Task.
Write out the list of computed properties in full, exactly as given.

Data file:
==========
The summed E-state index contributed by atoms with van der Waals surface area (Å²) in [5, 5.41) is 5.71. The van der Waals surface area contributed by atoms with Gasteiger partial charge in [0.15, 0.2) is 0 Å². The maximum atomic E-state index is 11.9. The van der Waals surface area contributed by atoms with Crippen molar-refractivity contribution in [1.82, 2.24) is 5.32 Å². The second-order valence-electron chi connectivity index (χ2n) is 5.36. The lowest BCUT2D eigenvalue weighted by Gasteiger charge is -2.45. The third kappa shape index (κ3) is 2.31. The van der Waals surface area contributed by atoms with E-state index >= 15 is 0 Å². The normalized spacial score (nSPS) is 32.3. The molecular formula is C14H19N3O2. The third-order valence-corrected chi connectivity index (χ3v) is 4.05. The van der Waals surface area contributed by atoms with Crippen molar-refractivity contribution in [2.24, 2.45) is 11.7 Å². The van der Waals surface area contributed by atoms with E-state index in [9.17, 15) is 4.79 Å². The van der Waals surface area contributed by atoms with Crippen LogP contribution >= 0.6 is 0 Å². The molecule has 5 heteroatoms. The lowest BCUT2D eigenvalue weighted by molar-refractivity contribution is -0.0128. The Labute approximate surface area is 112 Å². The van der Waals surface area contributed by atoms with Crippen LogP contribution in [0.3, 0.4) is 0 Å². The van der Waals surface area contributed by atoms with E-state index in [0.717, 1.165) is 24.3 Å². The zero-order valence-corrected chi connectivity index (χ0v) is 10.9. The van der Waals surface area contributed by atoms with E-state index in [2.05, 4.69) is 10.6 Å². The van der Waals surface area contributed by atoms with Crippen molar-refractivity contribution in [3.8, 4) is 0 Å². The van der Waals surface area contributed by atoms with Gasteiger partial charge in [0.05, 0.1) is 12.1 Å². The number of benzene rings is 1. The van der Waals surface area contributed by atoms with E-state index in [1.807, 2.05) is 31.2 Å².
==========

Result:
The summed E-state index contributed by atoms with van der Waals surface area (Å²) in [5, 5.41) is 5.71. The van der Waals surface area contributed by atoms with Gasteiger partial charge in [0.15, 0.2) is 0 Å². The maximum atomic E-state index is 11.9. The van der Waals surface area contributed by atoms with Crippen molar-refractivity contribution in [1.82, 2.24) is 5.32 Å². The second-order valence-electron chi connectivity index (χ2n) is 5.36. The lowest BCUT2D eigenvalue weighted by Gasteiger charge is -2.45. The third kappa shape index (κ3) is 2.31. The van der Waals surface area contributed by atoms with E-state index >= 15 is 0 Å². The normalized spacial score (nSPS) is 32.3. The molecular formula is C14H19N3O2. The third-order valence-corrected chi connectivity index (χ3v) is 4.05. The van der Waals surface area contributed by atoms with Crippen molar-refractivity contribution in [2.24, 2.45) is 11.7 Å². The van der Waals surface area contributed by atoms with E-state index in [9.17, 15) is 4.79 Å². The van der Waals surface area contributed by atoms with Crippen LogP contribution >= 0.6 is 0 Å². The molecule has 5 heteroatoms. The lowest BCUT2D eigenvalue weighted by molar-refractivity contribution is -0.0128. The Labute approximate surface area is 112 Å². The van der Waals surface area contributed by atoms with Crippen LogP contribution in [0.3, 0.4) is 0 Å². The van der Waals surface area contributed by atoms with E-state index in [0.717, 1.165) is 24.3 Å². The zero-order valence-corrected chi connectivity index (χ0v) is 10.9. The van der Waals surface area contributed by atoms with E-state index in [2.05, 4.69) is 10.6 Å². The van der Waals surface area contributed by atoms with Crippen molar-refractivity contribution in [3.8, 4) is 0 Å². The van der Waals surface area contributed by atoms with Gasteiger partial charge in [0.05, 0.1) is 12.1 Å². The number of benzene rings is 1. The van der Waals surface area contributed by atoms with E-state index in [1.807, 2.05) is 31.2 Å².